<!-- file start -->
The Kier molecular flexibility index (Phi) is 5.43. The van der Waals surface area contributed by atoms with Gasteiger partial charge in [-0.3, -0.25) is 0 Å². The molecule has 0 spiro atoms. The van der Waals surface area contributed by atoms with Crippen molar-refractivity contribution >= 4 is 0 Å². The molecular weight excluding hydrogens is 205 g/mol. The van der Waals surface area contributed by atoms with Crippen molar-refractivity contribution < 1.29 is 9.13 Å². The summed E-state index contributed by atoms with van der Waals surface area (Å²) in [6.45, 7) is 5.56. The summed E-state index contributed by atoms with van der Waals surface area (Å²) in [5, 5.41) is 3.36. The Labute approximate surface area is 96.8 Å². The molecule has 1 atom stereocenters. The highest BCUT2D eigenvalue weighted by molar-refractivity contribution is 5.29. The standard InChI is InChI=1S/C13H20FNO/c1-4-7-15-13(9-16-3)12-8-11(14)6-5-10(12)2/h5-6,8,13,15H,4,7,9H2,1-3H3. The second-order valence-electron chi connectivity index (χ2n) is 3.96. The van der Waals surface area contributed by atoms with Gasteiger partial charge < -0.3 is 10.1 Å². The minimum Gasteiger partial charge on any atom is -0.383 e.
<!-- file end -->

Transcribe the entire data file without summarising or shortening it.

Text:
The Kier molecular flexibility index (Phi) is 5.43. The van der Waals surface area contributed by atoms with Gasteiger partial charge in [-0.3, -0.25) is 0 Å². The molecule has 0 spiro atoms. The van der Waals surface area contributed by atoms with Crippen molar-refractivity contribution >= 4 is 0 Å². The molecular weight excluding hydrogens is 205 g/mol. The van der Waals surface area contributed by atoms with Crippen molar-refractivity contribution < 1.29 is 9.13 Å². The summed E-state index contributed by atoms with van der Waals surface area (Å²) in [6.45, 7) is 5.56. The summed E-state index contributed by atoms with van der Waals surface area (Å²) in [5, 5.41) is 3.36. The Labute approximate surface area is 96.8 Å². The molecule has 1 atom stereocenters. The highest BCUT2D eigenvalue weighted by molar-refractivity contribution is 5.29. The standard InChI is InChI=1S/C13H20FNO/c1-4-7-15-13(9-16-3)12-8-11(14)6-5-10(12)2/h5-6,8,13,15H,4,7,9H2,1-3H3. The second-order valence-electron chi connectivity index (χ2n) is 3.96. The van der Waals surface area contributed by atoms with Gasteiger partial charge < -0.3 is 10.1 Å². The minimum Gasteiger partial charge on any atom is -0.383 e.